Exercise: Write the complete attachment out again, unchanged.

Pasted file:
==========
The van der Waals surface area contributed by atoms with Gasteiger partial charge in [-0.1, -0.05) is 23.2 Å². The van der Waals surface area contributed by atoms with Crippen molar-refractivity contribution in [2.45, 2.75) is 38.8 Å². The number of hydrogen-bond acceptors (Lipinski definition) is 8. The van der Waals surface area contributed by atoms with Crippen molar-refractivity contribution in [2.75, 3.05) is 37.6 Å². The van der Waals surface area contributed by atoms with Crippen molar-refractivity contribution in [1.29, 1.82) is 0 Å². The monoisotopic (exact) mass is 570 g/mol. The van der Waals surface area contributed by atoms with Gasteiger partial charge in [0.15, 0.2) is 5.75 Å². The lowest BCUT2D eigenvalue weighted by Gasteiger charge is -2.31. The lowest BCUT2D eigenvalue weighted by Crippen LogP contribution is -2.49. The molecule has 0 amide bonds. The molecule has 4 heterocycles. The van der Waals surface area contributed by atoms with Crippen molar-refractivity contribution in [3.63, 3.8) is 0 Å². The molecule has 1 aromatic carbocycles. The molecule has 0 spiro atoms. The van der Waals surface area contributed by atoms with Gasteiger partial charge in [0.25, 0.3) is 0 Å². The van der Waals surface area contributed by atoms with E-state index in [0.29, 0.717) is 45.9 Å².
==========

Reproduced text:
The van der Waals surface area contributed by atoms with Gasteiger partial charge in [-0.1, -0.05) is 23.2 Å². The van der Waals surface area contributed by atoms with Crippen molar-refractivity contribution in [2.45, 2.75) is 38.8 Å². The number of hydrogen-bond acceptors (Lipinski definition) is 8. The van der Waals surface area contributed by atoms with Crippen molar-refractivity contribution in [2.75, 3.05) is 37.6 Å². The van der Waals surface area contributed by atoms with Crippen molar-refractivity contribution in [1.29, 1.82) is 0 Å². The monoisotopic (exact) mass is 570 g/mol. The van der Waals surface area contributed by atoms with Gasteiger partial charge in [0.15, 0.2) is 5.75 Å². The lowest BCUT2D eigenvalue weighted by Gasteiger charge is -2.31. The lowest BCUT2D eigenvalue weighted by Crippen LogP contribution is -2.49. The molecule has 0 amide bonds. The molecule has 4 heterocycles. The van der Waals surface area contributed by atoms with Crippen molar-refractivity contribution in [3.63, 3.8) is 0 Å². The molecule has 1 aromatic carbocycles. The molecule has 0 spiro atoms. The van der Waals surface area contributed by atoms with Gasteiger partial charge in [0.25, 0.3) is 0 Å². The van der Waals surface area contributed by atoms with E-state index in [0.29, 0.717) is 45.9 Å².